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    Lebanon: Bidding Round Set to Open on 10 April 2014



Lebanon aims to launch its offshore bidding round in April. Several delays threatened to deter investors who are still holding on despite ongoing instability.

by: Karen Ayat

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Natural Gas & LNG News, News By Country, , Cyprus, Israel, Lebanon, Top Stories, East Med Focus

Lebanon: Bidding Round Set to Open on 10 April 2014

Delayed for the third time already, Lebanon’s first offshore bidding round is now set to be opened on April 10, 2014. The various delays and postponements are threatening to deter investors from participating in the development of Lebanon’s believed to be vast deposits of natural gas. Local and regional political instabilities have prevented the country from forming a government that would have the power to issue two essential decrees necessary for the launching of Lebanon’s first licensing round (one delimitating the offshore blocks and the second approving the model sharing agreement).

Current caretaker minister of water and energy Gebran Bassil repeatedly urged the caretaker government to hold an extraordinary session to issue the crucial pending pieces of legislation. However, a special session was not endorsed by the President and the caretaker Prime Minister. Moving forward without the decrees would increase investors’ uncertainty and is unlikely to be well perceived. With the ongoing conflict next-door in Syria and aggravated security threats in Beirut, further delays are not to be dismissed.

Yet, major oil and gas investors seem to be holding on to the promise of tapping into Lebanon’s substantial gas riches. Optimistic estimates suggest that up to 96 Tcf of natural gas could be lying under Lebanon’s seabed. For how long oil and gas majors will be interested is yet to be seen. Lebanon has three months to form a government before it can sign contracts, which seems to be too short of a delay given the facts on the ground. The political situation is not improving, and without an environment of progress and stability, large funds are unlikely to be injected into Lebanon’s hesitant aspiring energy industry.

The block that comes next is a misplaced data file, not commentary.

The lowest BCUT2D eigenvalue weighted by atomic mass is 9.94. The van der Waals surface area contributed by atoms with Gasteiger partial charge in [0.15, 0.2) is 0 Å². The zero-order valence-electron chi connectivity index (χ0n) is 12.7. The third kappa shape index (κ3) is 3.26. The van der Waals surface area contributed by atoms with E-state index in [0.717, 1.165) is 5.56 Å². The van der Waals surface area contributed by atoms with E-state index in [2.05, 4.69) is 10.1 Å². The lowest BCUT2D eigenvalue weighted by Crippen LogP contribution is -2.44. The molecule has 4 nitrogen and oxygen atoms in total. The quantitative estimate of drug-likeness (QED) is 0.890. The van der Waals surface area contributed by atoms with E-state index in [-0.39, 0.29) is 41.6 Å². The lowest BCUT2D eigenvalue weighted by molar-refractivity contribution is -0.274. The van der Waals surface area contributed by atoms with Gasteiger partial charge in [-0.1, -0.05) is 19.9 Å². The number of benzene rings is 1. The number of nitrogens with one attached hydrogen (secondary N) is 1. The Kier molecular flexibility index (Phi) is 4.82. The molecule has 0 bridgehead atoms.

Next-door in Cyprus and Israel, big plans seem to be kept on track with Cyprus’ LNG project in Vassilikos and Israel’s continuous development of its giant Leviathan still ongoing. Israel has opted for regional exports - to the PA, Egypt and Jordan - while Cyprus is relying on further gas finds in its EEZ to afford its multi-billion project. An LNG offers flexibility and would allow gas exports given that exports to further destinations via pipeline are complicated by geopolitical considerations. The latter could have inspired Israel’s current strategy to start by exports to immediate neighbours. An LNG terminal in Cyprus remains hypothetical at this stage with Cyprus’ confirmed quantities of natural gas not yet sufficient to justify the commercial viability of the plan although Cypriot officials are keen to see it happen.

The existence of considerable natural gas deposits in the Levant basin is becoming less and less contested. What remains problematic is the Eastern Mediterranean's never ending political battles, hostility and unresolved conflicts. Collaboration and joint planning would make the Eastern Mediterranean a powerful energy producer if efforts were put in the same direction. Attempts to resolve the Lebanese-Israeli maritime border via the interference of intermediaries have all failed thus far, and that is only one of the obstacles that the region will have to face in its transition towards energy production. The potential is definitely there and deserves persistence and hard work to bring it to fruition. The outcome will certainly depend on the Eastern Mediterranean's ability to overcome geopolitical difficulties, and that’s no easy matter.

Karen Ayat is an analyst focused on energy geopolitics in the Eastern Mediterranean.  Email Karen on ayat_karen@hotmail.com. Follow her on Twitter: @karenayat